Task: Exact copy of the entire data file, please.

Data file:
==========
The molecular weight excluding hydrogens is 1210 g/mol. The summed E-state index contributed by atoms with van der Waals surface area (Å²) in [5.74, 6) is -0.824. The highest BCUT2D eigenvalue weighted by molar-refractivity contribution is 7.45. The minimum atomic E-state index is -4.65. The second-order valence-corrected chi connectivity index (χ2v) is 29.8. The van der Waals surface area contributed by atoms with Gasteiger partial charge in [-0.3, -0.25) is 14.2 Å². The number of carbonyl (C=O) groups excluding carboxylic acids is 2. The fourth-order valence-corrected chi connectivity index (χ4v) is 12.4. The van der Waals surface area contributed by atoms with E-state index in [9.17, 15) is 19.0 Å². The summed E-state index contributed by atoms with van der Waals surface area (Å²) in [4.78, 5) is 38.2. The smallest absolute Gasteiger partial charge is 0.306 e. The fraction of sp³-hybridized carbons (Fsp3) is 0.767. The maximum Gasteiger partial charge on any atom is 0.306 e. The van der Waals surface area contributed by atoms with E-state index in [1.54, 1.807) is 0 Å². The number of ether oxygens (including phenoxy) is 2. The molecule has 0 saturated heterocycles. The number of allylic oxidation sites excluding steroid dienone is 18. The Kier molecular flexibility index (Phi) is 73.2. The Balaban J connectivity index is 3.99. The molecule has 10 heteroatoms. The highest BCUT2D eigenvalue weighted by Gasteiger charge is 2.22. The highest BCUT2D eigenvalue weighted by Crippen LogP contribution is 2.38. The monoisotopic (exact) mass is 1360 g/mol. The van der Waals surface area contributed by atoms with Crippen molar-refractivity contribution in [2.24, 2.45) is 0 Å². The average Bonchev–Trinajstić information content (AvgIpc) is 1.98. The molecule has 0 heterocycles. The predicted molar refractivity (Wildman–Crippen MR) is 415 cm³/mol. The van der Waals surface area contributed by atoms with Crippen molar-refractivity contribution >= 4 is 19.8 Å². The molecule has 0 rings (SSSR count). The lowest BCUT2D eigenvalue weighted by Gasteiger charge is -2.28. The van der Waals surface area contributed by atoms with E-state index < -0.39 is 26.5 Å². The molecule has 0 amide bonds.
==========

The molecular weight excluding hydrogens is 1210 g/mol. The summed E-state index contributed by atoms with van der Waals surface area (Å²) in [5.74, 6) is -0.824. The highest BCUT2D eigenvalue weighted by molar-refractivity contribution is 7.45. The minimum atomic E-state index is -4.65. The second-order valence-corrected chi connectivity index (χ2v) is 29.8. The van der Waals surface area contributed by atoms with Gasteiger partial charge in [-0.3, -0.25) is 14.2 Å². The number of carbonyl (C=O) groups excluding carboxylic acids is 2. The fourth-order valence-corrected chi connectivity index (χ4v) is 12.4. The van der Waals surface area contributed by atoms with E-state index in [9.17, 15) is 19.0 Å². The summed E-state index contributed by atoms with van der Waals surface area (Å²) in [4.78, 5) is 38.2. The smallest absolute Gasteiger partial charge is 0.306 e. The fraction of sp³-hybridized carbons (Fsp3) is 0.767. The maximum Gasteiger partial charge on any atom is 0.306 e. The van der Waals surface area contributed by atoms with E-state index in [1.54, 1.807) is 0 Å². The number of ether oxygens (including phenoxy) is 2. The molecule has 0 saturated heterocycles. The number of allylic oxidation sites excluding steroid dienone is 18. The Kier molecular flexibility index (Phi) is 73.2. The Balaban J connectivity index is 3.99. The molecule has 10 heteroatoms. The highest BCUT2D eigenvalue weighted by Gasteiger charge is 2.22. The highest BCUT2D eigenvalue weighted by Crippen LogP contribution is 2.38. The monoisotopic (exact) mass is 1360 g/mol. The van der Waals surface area contributed by atoms with Crippen molar-refractivity contribution in [2.24, 2.45) is 0 Å². The average Bonchev–Trinajstić information content (AvgIpc) is 1.98. The molecule has 0 heterocycles. The predicted molar refractivity (Wildman–Crippen MR) is 415 cm³/mol. The van der Waals surface area contributed by atoms with Crippen molar-refractivity contribution >= 4 is 19.8 Å². The molecule has 0 rings (SSSR count). The lowest BCUT2D eigenvalue weighted by Gasteiger charge is -2.28. The van der Waals surface area contributed by atoms with E-state index < -0.39 is 26.5 Å². The molecule has 0 amide bonds.